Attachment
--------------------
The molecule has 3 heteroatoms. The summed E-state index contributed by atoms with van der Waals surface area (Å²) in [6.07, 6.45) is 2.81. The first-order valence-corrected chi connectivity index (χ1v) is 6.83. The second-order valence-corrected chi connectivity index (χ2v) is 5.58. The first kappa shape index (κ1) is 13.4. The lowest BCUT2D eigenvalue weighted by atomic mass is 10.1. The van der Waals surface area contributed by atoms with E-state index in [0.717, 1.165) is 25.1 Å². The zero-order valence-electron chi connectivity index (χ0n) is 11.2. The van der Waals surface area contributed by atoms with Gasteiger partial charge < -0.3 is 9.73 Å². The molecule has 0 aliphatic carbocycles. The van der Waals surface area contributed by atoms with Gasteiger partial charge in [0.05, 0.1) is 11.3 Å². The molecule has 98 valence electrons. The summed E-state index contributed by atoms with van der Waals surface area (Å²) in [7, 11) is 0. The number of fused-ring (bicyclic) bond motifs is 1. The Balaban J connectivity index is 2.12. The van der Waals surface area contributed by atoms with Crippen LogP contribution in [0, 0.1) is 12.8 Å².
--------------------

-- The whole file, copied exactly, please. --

The molecule has 3 heteroatoms. The summed E-state index contributed by atoms with van der Waals surface area (Å²) in [6.07, 6.45) is 2.81. The first-order valence-corrected chi connectivity index (χ1v) is 6.83. The second-order valence-corrected chi connectivity index (χ2v) is 5.58. The first kappa shape index (κ1) is 13.4. The lowest BCUT2D eigenvalue weighted by atomic mass is 10.1. The van der Waals surface area contributed by atoms with E-state index in [0.717, 1.165) is 25.1 Å². The zero-order valence-electron chi connectivity index (χ0n) is 11.2. The van der Waals surface area contributed by atoms with Gasteiger partial charge < -0.3 is 9.73 Å². The molecule has 0 aliphatic carbocycles. The van der Waals surface area contributed by atoms with Gasteiger partial charge in [0.05, 0.1) is 11.3 Å². The molecule has 98 valence electrons. The summed E-state index contributed by atoms with van der Waals surface area (Å²) in [7, 11) is 0. The number of fused-ring (bicyclic) bond motifs is 1. The Balaban J connectivity index is 2.12. The van der Waals surface area contributed by atoms with Crippen LogP contribution in [0, 0.1) is 12.8 Å².